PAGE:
First time managing people? If you’re new to managing, these essential strategies can keep employees satisfied and boost your professional success.
One of the main reasons employees report leaving jobs is poor manager relationships. From feeling mismanaged to conflicts with management decisions, many things can make an employee-manager relationship turn sour. If this is your first attempt at managing people, these tips can help retain employees and keep conflict at bay.
How do you manage people?
Managing people for the first time can be overwhelming. Fortunately, taking time to hone your management skills can improve both employee satisfaction and retention.
One of the best ways to start is to practice asking questions. This shows an investment in employees’ personal and professional wellbeing. It might even be a good idea to deploy an employee engagement survey to see how they’re feeling about their role and your management style.
In addition to holding regular one-on-one chats and checking in with your employees’ schedules and deadlines, be sure to ask about their personal life. Likewise, asking for feedback about your management style can help you refine your techniques and become aware of any growth opportunities.
What qualities make a good manager?
The definition of a good manager varies depending on an employee’s communication and working preferences. There’s one key element, however, that sets a positive tone for all employee/manager relationships: trust. When your employees trust you, they’re more likely to speak up if they have questions or concerns, which is the key to managing people.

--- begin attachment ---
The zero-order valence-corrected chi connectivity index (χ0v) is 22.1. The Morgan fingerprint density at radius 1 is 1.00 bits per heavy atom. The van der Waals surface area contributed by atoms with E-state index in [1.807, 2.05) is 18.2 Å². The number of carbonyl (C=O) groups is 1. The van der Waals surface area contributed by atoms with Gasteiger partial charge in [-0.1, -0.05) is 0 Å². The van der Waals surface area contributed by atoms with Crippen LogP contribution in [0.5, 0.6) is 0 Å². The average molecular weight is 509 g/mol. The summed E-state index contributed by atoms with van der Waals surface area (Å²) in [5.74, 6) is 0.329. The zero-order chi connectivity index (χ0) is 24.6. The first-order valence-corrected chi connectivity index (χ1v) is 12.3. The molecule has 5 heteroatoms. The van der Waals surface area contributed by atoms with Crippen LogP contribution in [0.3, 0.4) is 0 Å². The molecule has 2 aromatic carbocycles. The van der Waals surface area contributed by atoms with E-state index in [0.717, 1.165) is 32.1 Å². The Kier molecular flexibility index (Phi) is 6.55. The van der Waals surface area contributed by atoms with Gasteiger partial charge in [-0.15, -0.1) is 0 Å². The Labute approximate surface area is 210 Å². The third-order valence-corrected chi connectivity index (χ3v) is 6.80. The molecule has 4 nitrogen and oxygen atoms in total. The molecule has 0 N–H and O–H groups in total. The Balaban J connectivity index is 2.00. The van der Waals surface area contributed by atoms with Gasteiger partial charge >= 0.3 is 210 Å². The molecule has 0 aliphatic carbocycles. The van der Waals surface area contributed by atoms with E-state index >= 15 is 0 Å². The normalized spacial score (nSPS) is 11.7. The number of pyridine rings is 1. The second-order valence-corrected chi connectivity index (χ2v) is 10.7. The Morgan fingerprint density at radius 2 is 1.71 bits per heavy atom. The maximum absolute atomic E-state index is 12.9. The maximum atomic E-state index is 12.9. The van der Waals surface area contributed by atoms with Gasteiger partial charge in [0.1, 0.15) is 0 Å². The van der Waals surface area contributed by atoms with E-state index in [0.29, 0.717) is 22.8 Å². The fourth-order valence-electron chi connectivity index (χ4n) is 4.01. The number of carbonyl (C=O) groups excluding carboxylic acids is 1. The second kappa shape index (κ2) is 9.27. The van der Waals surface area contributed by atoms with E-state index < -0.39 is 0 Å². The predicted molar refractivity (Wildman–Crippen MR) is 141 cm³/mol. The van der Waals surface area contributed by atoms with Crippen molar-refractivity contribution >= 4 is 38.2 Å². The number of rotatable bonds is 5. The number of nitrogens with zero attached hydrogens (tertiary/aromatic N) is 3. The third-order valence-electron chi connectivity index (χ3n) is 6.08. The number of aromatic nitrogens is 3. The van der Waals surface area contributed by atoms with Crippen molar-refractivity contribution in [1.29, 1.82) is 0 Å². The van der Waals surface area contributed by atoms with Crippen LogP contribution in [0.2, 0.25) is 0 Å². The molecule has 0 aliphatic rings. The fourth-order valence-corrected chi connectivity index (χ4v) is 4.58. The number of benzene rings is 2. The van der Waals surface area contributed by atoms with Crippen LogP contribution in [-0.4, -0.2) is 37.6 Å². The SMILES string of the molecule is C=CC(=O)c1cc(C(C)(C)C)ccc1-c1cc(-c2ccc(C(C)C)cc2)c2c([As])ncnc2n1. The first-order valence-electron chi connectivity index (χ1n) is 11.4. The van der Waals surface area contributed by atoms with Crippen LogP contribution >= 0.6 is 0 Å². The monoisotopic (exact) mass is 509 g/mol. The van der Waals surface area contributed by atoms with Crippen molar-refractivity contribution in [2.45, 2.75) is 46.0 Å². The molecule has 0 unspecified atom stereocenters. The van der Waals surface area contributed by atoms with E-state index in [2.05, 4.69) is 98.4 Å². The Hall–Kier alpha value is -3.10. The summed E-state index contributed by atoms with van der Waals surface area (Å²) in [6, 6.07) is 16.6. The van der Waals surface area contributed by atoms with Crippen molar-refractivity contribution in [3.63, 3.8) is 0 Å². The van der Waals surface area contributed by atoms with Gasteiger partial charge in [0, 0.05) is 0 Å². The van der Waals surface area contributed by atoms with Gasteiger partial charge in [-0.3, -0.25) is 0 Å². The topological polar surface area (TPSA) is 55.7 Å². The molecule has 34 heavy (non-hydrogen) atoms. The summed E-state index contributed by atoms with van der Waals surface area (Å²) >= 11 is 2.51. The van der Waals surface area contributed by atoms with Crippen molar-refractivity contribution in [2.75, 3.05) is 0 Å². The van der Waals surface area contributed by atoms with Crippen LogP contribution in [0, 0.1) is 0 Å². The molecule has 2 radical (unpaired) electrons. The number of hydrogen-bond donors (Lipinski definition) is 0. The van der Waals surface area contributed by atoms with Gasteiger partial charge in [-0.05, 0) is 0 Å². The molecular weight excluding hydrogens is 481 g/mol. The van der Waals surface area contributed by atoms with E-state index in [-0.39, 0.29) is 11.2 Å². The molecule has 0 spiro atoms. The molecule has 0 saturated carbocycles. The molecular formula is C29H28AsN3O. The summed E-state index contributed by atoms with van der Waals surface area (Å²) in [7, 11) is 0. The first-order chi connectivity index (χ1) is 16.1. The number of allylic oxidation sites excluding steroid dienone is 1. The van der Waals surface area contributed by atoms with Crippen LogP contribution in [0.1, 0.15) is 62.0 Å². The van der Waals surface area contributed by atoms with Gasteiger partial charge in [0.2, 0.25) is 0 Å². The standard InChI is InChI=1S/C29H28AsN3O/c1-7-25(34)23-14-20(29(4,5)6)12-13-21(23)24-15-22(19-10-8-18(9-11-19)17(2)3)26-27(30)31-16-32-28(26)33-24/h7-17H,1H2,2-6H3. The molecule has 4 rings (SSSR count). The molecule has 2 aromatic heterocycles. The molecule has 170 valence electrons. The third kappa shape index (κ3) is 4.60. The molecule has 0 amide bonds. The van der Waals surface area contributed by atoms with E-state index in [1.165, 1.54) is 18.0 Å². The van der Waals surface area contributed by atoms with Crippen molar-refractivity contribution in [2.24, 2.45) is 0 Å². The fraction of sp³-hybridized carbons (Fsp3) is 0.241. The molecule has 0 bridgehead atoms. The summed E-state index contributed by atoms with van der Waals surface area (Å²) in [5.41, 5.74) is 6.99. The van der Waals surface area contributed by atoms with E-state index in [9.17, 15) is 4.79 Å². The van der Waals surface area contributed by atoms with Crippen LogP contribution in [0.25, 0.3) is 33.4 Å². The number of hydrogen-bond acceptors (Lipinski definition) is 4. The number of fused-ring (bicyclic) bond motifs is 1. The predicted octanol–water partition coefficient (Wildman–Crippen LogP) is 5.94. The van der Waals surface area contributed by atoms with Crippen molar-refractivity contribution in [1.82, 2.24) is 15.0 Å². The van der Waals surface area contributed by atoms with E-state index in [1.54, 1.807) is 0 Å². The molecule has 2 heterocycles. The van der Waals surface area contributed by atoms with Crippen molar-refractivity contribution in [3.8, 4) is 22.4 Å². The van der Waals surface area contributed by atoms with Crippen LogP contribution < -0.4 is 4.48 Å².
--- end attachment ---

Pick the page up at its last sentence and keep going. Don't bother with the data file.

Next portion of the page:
Moreover, a mutually trusting relationship ensures that you will receive honest feedback on your management style – helping you to improve professionally.
How can you be an effective manager?
Here are three ways to build trust with your employees and become a more effective manager:
1) Note Their Personal Goals
Understanding your employees’ professional goals is key to helping them feel valued. What are their strengths and weaknesses? Where do they hope to take this career experience in the future? Asking such questions can help you assign tasks that interest and excite your employees, which in turn helps them feel more satisfied.
2) Be Accountable (and Maintain Accountability)
Staying true to your word goes a long way when managing people. Show up to your meetings when you say you will and adhere to your deadlines as promised. Being a role model for accountability can set the tone for what’s expected of employees. It also demonstrates your respect for them and their time.
3) Improve Your Decision-Making
Decision-making requires that you use both intellect and empathy to consider the full impact of your choice. When your employees see you weighing important decisions with a full scope approach, they’ll gain a greater sense of trust for you as a person. It will, in turn, motivate them to use practical decision-making skills in order to thrive as contributing members of your team.
So, what is a good manager?
There are many different management styles – some that work better for different contexts. However, all good managers build trust with the employees by achieving the proper balance between empathy, personal connections, and strong decision-making skills.